Clothes & the cost of living crisis
Are you needing to tighten your belt when shopping for clothes?
You’d have to be living on a dessert island to not know that we are currently going through a ‘cost of living crisis’, even if, like me, you don’t watch the news. (I haven't done for ages. I don’t read the papers either. I switched off YEARS ago to preserve my mental health when I was struggling.) So, this week I’m talking about a couple of different ways you can tighten your belt and ease the squeeze when shopping for clothes.
Repurpose, reuse & recycle to give your wardrobe a refresh
Our grandparents generation, having lived through the days of rationing and the make do and mend era, were a dab hand at being thrifty. I remember us kids laughing at my nanna for rinsing out perfectly good plastic bags and re-using them. She always used old Christmas cards for writing shopping lists and notes on too. This was long before recycling was a thing. Writing this has just reminded me that, as a teen, I remember my mum cutting up old t-shirts to use for dusters. I felt like it was a poor persons thing to do. I felt quite ashamed and vowed that when I had my own house, I would only ever use purpose bought yellow dusters. (By the way, that has never actually happened, but I do have a collection of microfibre cloths.)
Clothes rationing actually became a thing in June 1941 during WW2 and lasted until 1949 – 8 years!. Each item was allocated a set number of points. Your individual points allowance was limited. An adult was initially given 66 points to spend for the year, a pair of shoes would set you back a whole 7 points! So, you can see how quickly you could get through your personal allowance. Everyone had to think carefully about what they could do without. It was through necessity that the Make Do and Mend government campaign came about. Everything was repurposed wherever possible, people took to sewing, and being creative because they had no choice.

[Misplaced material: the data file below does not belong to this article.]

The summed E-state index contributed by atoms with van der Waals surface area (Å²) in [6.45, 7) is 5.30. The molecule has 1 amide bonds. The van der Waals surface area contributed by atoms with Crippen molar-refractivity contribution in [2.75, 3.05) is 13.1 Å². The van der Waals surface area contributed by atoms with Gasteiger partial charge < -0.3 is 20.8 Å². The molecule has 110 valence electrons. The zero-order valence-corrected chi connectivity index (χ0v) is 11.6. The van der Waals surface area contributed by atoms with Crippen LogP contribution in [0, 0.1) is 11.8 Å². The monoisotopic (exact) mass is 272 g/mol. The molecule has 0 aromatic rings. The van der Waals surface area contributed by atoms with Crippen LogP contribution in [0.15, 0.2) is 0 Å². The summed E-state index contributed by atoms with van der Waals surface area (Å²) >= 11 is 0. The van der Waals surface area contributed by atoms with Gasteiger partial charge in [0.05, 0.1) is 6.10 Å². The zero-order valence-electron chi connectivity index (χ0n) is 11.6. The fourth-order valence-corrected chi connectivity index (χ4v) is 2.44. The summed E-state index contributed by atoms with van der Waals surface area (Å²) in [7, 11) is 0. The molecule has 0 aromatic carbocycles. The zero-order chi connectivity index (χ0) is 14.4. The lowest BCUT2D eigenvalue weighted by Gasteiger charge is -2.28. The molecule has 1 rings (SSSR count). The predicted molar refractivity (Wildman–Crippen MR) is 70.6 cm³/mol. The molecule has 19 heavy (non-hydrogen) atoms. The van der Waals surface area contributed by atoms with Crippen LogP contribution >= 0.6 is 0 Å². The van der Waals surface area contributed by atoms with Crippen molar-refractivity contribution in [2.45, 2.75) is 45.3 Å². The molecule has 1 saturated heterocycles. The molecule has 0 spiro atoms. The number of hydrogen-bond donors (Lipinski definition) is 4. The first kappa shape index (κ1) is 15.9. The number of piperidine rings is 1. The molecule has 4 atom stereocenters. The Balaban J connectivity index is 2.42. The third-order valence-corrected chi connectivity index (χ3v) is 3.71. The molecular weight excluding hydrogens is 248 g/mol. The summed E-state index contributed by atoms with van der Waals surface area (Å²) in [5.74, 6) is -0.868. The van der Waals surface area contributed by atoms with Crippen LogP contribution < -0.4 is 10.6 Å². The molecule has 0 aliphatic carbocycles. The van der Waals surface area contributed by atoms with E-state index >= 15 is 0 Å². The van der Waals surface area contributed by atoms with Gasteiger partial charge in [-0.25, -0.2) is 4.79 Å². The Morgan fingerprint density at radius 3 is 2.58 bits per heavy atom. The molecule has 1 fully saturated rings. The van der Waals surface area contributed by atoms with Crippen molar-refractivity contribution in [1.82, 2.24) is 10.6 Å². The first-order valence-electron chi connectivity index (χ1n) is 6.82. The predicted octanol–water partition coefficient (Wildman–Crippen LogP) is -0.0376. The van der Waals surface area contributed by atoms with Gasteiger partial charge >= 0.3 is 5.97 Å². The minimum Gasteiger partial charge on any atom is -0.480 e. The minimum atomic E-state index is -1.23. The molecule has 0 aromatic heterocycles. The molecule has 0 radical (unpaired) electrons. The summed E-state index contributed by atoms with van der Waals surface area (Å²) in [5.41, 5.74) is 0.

Looking good helps with morale during times of struggle
It’s easy to see how the full skirts and big petticoats, that became popular in the 1950’s, were a celebration of the end of rationing and waving goodbye the utilitarian outfits that had been necessary during war time. It makes you realise, when you look back to wartime history that we have it SO easy these days with fast fashion and clothes being so relatively cheap. How times have changed, and not necessarily for the better.
Interestingly though, there was no rationing on make-up during the war, but it was taxed heavily as a luxury item. Many women turned to beetroot juice as lip stain and shoe polish for mascara as they couldn’t afford the high prices. Cosmetics weren’t rationed because there was a genuine concern that lack of interest in personal appearance could affect morale and have a detrimental effect to the war effort. Which actually makes a lot of sense. If you think about depression, lack of personal care and not making an effort, can often be a sign that someone is feeling low.
The first cut backs Britons are making is on clothes shopping
For many of us how we look is linked to our confidence and mood. When we look good and feel good, we feel more confident. It’s no surprise that for many women the thrill of wearing something new is a pick me up and can make us feel better about ourselves. However, in a recent survey by yougov.co.uk, clothes top the poll for where us Britons have started to make cut backs.